Michael McKinsey Wayne State University
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  • Faculty, Wayne State University
  • PhD, Indiana University, 1976.

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About me
My research is in the Philosophy of Language and has primarily concerned the semantics of natural language, especially the meaning and reference of proper names, indexical and anaphoric pronouns, natural kind terms, and the meaning and logical form of cognitive ascriptions. I am also very interested in the relevance of these topics to traditional metaphysical questions in the Philosophy of Mind, including the nature of cognitive properties and the mind/body problem, as well as to issues in the Philosophy of Logic, including the nature of logical truth and valid inference. I am the author of over thirty articles on these and other topics. Some recent articles include: "The Semantics of Belief Ascriptions," (Nous); “On Knowing Our Own Minds,” (Philosophical Quarterly), “Forms of Externalism and Privileged Access,” (Philosophical Perspectives), “Thought by Description,” (Philosophy and Phenomenological Research), "Understanding Proper Names,” (Linguistics and Philosophy), and "Truths Containing Empty Names" (in "Philosophical Approaches to Proper Names").
My works
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  1. "Truths Containing Empty Names".Michael McKinsey - 2016 - In Piotr Stalmaszczyk & Luis Fernandez Moreno (eds.), Philosophical Approaches to Proper Names. Peter Lang. pp. 175-202.
    Abstract. On the Direct Reference thesis, proper names are what I call ‘genuine terms’, terms whose sole semantic contributions to the propositions expressed by their use are the terms’ semantic referents. But unless qualified, this thesis implies the false consequence that sentences containing names that fail to refer can never express true or false propositions. (Consider ‘The ancient Greeks worshipped Zeus’, for instance.) I suggest that while names are typically and fundamentally used as genuine terms, there is a small class (...)
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  2. Understanding Proper Names.Michael McKinsey - 2010 - Linguistics and Philosophy 33 (4):325-354.
    There is a fairly general consensus that names are Millian (or Russellian) genuine terms, that is, are singular terms whose sole semantic function is to introduce a referent into the propositions expressed by sentences containing the term. This answers the question as to what sort of proposition is expressed by use of sentences containing names. But there is a second serious semantic problem about proper names, that of how the referents of proper names are determined. This is the question that (...)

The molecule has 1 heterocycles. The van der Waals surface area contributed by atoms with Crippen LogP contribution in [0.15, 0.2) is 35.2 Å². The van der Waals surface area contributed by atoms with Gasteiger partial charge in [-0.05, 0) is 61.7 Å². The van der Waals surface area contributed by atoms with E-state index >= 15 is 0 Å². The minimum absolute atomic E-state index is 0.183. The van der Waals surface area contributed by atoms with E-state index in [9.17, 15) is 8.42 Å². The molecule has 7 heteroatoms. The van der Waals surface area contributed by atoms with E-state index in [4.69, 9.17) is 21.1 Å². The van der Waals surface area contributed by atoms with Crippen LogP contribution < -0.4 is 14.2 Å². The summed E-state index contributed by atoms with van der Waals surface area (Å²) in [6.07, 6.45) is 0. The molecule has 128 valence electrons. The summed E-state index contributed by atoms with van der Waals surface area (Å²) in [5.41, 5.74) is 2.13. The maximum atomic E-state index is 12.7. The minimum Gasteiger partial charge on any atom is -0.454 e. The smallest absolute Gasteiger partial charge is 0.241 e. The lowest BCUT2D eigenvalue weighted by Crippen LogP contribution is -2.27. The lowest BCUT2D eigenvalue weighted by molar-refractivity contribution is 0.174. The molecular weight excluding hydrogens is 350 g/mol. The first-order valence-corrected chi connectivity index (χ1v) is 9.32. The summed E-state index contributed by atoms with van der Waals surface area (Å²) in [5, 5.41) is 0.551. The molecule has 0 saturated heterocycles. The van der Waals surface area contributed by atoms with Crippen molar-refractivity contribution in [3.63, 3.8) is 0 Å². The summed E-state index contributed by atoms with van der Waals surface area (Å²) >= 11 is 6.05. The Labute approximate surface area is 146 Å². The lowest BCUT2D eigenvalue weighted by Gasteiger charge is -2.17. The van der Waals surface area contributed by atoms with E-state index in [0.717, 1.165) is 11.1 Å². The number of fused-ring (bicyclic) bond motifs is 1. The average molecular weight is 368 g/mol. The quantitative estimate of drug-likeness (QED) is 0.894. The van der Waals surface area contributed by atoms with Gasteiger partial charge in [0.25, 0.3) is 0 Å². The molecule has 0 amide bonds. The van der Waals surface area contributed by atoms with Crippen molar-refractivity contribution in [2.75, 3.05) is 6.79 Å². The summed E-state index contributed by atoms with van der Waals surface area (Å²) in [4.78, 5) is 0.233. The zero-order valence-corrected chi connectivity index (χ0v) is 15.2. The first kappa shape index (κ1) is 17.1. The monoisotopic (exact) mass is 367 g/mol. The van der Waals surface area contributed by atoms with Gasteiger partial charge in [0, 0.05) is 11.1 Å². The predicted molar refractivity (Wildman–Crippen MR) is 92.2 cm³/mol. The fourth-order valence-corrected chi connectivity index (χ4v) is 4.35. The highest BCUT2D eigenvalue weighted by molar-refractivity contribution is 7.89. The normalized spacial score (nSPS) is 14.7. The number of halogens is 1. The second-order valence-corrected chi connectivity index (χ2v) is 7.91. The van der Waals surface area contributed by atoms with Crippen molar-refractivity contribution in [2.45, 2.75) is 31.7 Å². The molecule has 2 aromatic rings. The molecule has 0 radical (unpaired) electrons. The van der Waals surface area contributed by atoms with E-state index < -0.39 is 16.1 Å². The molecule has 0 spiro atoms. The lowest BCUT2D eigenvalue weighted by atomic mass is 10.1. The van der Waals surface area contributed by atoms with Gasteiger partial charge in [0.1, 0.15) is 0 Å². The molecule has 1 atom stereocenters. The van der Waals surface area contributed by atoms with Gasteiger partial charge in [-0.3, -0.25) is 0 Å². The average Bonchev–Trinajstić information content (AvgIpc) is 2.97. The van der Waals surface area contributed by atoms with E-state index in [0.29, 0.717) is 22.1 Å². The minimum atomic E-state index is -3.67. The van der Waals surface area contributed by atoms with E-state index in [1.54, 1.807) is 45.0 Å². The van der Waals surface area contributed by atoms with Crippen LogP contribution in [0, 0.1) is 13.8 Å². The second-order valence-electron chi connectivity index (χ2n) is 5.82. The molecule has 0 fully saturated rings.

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  3.  90
    Thought by Description.Michael Mckinsey - 2009 - Philosophy and Phenomenological Research 78 (1):83-102.
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  4. Thought by Description.Michael Mckinsey - 2009 - Philosophy and Phenomenological Research 78 (1):83-102.
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  5.  60
    14 A Refutation of Qualia-Physicalism.Michael McKinsey - 2007 - In Michael O'Rourke Corey Washington (ed.), Situating Semantics: Essays on the Philosophy of John Perry. pp. 469.
  6.  37
    Externalism and Privileged Access Are Inconsistent.Michael McKinsey - 2007 - In Brian P. McLaughlin & Jonathan D. Cohen (eds.), Contemporary Debates in the Philosophy of Mind. Blackwell.
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  7.  63
    Direct Reference and Logical Truth: A Reply to Lasonen-Aarnio.Michael McKinsey - 2006 - Dialectica 60 (4):447-451.
  8.  57
    Critical Notice of Scott Soames, Beyond Rigidity.Michael McKinsey - 2005 - Canadian Journal of Philosophy 35 (1):149-168.
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  9.  79
    Transmission of Warrant and Closure of Apriority.Michael McKinsey - 2003 - In Susana Nuccetelli (ed.), New Essays on Semantic Externalism and Self-Knowledge. MIT Press. pp. 97--116.
    In my 1991 paper, AAnti-Individualism and Privileged Access,@ I argued that externalism in the philosophy of mind is incompatible with the thesis that we have privileged , nonempirical access to the contents of our own thoughts.<sup>1</sup> One of the most interesting responses to my argument has been that of Martin Davies (1998, 2000, and Chapter _ above) and Crispin Wright (2000 and Chapter _ above), who describe several types of cases to show that warrant for a premise does not always (...)
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  10.  98
    Forms of Externalism and Privileged Access.Michael McKinsey - 2002 - Philosophical Perspectives 16 (s16):199-224.
  11.  67
    On Knowing Our Own Minds. [REVIEW]Michael McKinsey - 2002 - Philosophical Quarterly 52 (206):107-16.
    This is an anthology of ?fteen papers concerning various philosophical problems related to the topic of self-knowledge. All but one of the papers were previously unpublished, and all but two are descendants of presentations at a conference on self-knowledge held at the University of St Andrews in 1995. The collection.
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  12. On Knowing Our Own Minds.Michael Mckinsey - 2002 - Philosophical Quarterly 52 (206):107-116.
    Book reviewed in this article:Crispin Wright, Barry C. Smith and Cynthia Macdonald, Knowing Our Own Minds.
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  13.  24
    The Semantic Basis of Externalism.Michael McKinsey - 2001 - In J. Campbell, M. O. Rourke & David Shier (eds.), Meaning and Truth. New York: Seven Bridges Press.
    1. The primary evidence and motivation for externalism in the philosophy of mind is provided by the semantic facts that support direct reference theories of names, indexi- cal pronouns, and natural kind terms. But many externalists have forgotten their sem- antic roots, or so I shall contend here. I have become convinced of this by a common reaction among externalists to the main argument of my 1991 paper AAnti-Individual- ism and Privileged Access.@ In that argument, I concluded that externalism is (...)